After a 3-3 vote Tuesday, Creston City Council failed to provide committee members of the McKinley Park Aquatic Center project with what they were hoping for: a date for a public hearing for August 2 to discuss a possible loan agreement and issuance of money from the city’s general obligation fund after nearly $500,000 was requested by the committee July 6.
At the time of the request, Sam Baird spoke on behalf of MPAC and the council was unable to take any action.
During the July 6 meeting, Baird told the council MPAC had raised more than $1,073,000 in cash donations, grants and pledges for the first phase of the project, which is estimated at $1.8 million. The council’s financial commitment was needed to secure $225,000 of money pledged and to apply for a catalyst grant. The MPAC team was also hoping to apply for an additional $250,000 in grants.
“My concern is I would have liked to have seen more skin in the game by MPAC,” said Rich Madison, Ward 2 representative. “They’ve raised approximately 8% of the total project. Yes, there were those who made commitments and pledges, but those were all tied to the city coming up with a big chunk. I almost feel it’s slightly blackmail in that way. I don’t like that. I’d like to see more fundraising done. I have no opposition to the project itself.”
In November 2019, MPAC set out to secure a $2 million bond for the pool’s renovation project. However, the referendum failed as only 47.35% voted in favor of the project. Sixty percent of the vote was needed to pass. After the bond failed, the project was split into a three-phase fundraising effort. A $200,000 endowment for the future maintenance of the pool is included in the first phase.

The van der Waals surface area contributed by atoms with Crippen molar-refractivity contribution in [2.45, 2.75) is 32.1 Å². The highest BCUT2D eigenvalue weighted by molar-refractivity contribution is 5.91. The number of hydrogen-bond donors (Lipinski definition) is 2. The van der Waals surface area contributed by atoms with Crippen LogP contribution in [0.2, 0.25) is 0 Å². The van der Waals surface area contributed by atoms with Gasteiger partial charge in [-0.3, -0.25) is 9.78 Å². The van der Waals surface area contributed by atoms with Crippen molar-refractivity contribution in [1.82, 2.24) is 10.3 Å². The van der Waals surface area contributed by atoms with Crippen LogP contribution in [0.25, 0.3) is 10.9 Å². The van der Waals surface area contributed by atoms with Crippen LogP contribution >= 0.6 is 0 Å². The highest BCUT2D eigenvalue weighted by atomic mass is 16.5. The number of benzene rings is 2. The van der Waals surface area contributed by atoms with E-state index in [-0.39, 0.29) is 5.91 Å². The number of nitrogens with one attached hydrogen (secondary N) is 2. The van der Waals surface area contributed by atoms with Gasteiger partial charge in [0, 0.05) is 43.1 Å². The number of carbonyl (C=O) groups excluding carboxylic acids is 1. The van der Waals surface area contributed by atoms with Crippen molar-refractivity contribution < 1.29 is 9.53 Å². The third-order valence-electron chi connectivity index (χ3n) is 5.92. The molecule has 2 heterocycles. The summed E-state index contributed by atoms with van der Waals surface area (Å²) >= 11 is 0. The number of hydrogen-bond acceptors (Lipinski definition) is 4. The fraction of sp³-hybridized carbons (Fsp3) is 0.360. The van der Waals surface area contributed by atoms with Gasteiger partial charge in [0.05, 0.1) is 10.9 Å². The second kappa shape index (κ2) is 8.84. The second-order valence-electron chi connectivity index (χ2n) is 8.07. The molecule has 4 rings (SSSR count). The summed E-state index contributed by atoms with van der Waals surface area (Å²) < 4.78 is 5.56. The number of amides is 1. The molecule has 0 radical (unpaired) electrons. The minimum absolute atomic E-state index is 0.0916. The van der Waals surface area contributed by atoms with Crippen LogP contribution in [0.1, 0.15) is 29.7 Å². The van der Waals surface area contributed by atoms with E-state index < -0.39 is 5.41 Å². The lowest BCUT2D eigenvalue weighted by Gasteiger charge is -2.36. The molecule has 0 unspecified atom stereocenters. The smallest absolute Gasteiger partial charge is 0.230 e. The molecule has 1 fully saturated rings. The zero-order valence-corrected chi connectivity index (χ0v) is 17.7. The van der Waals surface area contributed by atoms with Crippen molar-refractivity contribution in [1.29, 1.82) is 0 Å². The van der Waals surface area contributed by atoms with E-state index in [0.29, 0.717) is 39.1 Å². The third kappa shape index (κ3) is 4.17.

At-Large Representative Terry Freeman said despite his support of the project, the city has other projects that need attention.
“I just don’t feel at this particular moment in time our city should take a $500,000 to nearly three-quarter of a million dollar loan out,” said Freeman. “We have a city street department building that’s in desperate need of repair. We have a replacement. Todd, I’m sure will tell you that the fire department is seriously lacking space and needs attention. So, one of the things my wife holds me to is wants and needs, and as much as I support the end project. I just don’t know, in my own humble opinion, and in two, I’m sorry, I’ve gotten two texts and one phone call, in those opinions, I don’t think that this is the best investment of our money at this point in time.”
Council members Brenda Lyell-Keate, Jocelyn Blazek and Matt Levine voted yes. At-Large Representative Ron Higgins was absent.